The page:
The Gossip Pages

June 11, 2005
A thought by James Berardinelli

I have often wondered why people care so much about the private lives of actors and actresses. This is not a recent phenomenon - in fact, it predates movies - but the increasingly intrusive antics of the paparazzi have elevated it to new levels. Frankly, though, who really cares if Tom Cruise is head-over-heels in love with Katie Holmes? Congratulations to the pair if they have found true romance, but spare me the details. I don't need to know. And so what if the chemistry between Angelina Jolie and Brad Pitt spilled off-screen from their on-screen pairing during Mr. and Mrs. Smith? Considering what overexposure did to Jennifer Lopez and Ben Affleck, it's no wonder they're keeping a relationship under wraps, if such a relationship exists.

Tabloids are everywhere. You can't walk into a grocery store without seeing them prominently displayed. And you can't surf the TV spectrum without running into an "Entertainment Tonight" or an "Inside Edition." There's even an entire network devoted to gossip. As a population, we are fascinated by the antics of stars, but why? Is it jealousy? Envy? Or some kind of preceived void in ourselves that causes us to seek validation by peering into the lives of those we idolize.

Idolization is acceptable - even expected - in kids and teenagers. But the older one grows, the more unseemly and pathetic it becomes. It's one thing to admire the work of an actor, but quite another thing to follow their every move. Actors are not their characters, nor vice versa. The Internet has now allowed millions of people to become stalkers from the comfort of their homes. It's kind of scary, and it's easy to see why some stars lament their loss of freedom.

Over the years, the paparazzi have grown from being nuisances to being menaces. Incidents like when Sean Penn went on the offensive seem almost quaint by today's standards, when even high speed flight isn't enough to dodge a determined photo-snoop. Everyone knows that paparazzi harassment led to the grisly death of Princess Diana, yet even that public disaster hasn't resulted in a reduction of the feeding frenzy. It doesn't seem to matter if someone is hurt or killed, as long as the picture is taken.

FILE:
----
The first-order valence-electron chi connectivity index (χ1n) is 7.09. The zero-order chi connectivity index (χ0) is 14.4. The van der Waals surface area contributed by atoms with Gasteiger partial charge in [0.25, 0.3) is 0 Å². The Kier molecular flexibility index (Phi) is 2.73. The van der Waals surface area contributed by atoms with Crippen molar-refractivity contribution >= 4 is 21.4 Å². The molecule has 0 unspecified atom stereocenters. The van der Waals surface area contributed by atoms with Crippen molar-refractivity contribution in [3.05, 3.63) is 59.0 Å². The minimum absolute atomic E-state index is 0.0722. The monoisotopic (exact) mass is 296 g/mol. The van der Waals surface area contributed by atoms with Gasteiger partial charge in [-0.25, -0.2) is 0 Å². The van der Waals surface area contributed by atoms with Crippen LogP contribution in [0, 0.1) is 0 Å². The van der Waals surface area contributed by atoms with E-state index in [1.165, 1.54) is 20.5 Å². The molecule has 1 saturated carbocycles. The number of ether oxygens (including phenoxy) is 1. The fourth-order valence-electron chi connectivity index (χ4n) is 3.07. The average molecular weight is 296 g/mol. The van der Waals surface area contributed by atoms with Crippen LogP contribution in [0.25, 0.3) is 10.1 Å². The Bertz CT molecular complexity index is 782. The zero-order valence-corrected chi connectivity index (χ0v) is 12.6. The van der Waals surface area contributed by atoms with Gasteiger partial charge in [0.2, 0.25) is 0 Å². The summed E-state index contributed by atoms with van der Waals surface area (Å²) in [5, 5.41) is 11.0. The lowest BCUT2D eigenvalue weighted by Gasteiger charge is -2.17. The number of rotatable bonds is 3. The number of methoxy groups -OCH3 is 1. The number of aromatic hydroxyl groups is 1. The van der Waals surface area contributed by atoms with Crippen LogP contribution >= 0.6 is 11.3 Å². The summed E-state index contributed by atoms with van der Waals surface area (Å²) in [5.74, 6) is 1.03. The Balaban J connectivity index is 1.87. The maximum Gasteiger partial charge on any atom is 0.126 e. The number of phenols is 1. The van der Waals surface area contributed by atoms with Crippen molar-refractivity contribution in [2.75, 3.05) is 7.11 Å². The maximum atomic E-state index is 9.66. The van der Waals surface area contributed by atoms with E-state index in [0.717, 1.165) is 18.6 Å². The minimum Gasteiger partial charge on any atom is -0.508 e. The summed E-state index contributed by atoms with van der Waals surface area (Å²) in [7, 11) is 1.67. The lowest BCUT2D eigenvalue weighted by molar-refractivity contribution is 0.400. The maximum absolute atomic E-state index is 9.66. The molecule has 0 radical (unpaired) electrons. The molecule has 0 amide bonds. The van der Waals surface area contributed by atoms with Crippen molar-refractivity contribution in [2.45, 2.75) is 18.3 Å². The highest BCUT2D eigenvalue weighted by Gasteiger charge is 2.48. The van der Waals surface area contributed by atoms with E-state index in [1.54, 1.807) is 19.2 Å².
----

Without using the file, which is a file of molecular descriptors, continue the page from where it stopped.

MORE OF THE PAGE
While it's in vogue to blame the photographers, they're only making a living, albeit in a parastic fashion. The real people to blame are those who buy the tabloids and watch tabloid TV. Take away all these readers and viewers and the appetite for candid shots drops away. It's a simple matter of dollars and cents, but no one wants to hear this. The person who turns on "Access Hollywood" doesn't believe they shoulder any portion of the responsibility (no matter how small) for Lindsay Lohan's recent car accident.

Another unfortunate byproduct of this tabloid obsession is the phenomenon of individuals being famous for no reason other than that they are famous. In particular, I am referring to Paris Hilton, whose porn video merely extended her fifteen minutes. By now, she's past the 30 minute mark and hopefully down to her final few seconds. Aside from her willingness to appease the paparazzi, she has no descernible talent (at least nothing I can remark upon in a column that might be read by children). She can't sing or act, and, at least in my opinion, she's not especially attractive. But she's famous. Most people I know think of her as a joke, but I wonder whether she belives we're laughing with her rather than at her. There's a difference, but maybe the subtlety of it escapes her.

I wish I had an answer for why the "cult of celebrity" is so potent. Why is it a big deal to people who have never met them if Brad and Jen get a divorce? (See - I didn't even have to use last names.) Why is Lindsay Lohan's breast size a topic for discussion? Who cares if Demi Moore is pregnant? It boggles the mind that these things are more important to some people than events in their own lives. Why not let the stars live their lives while we live ours?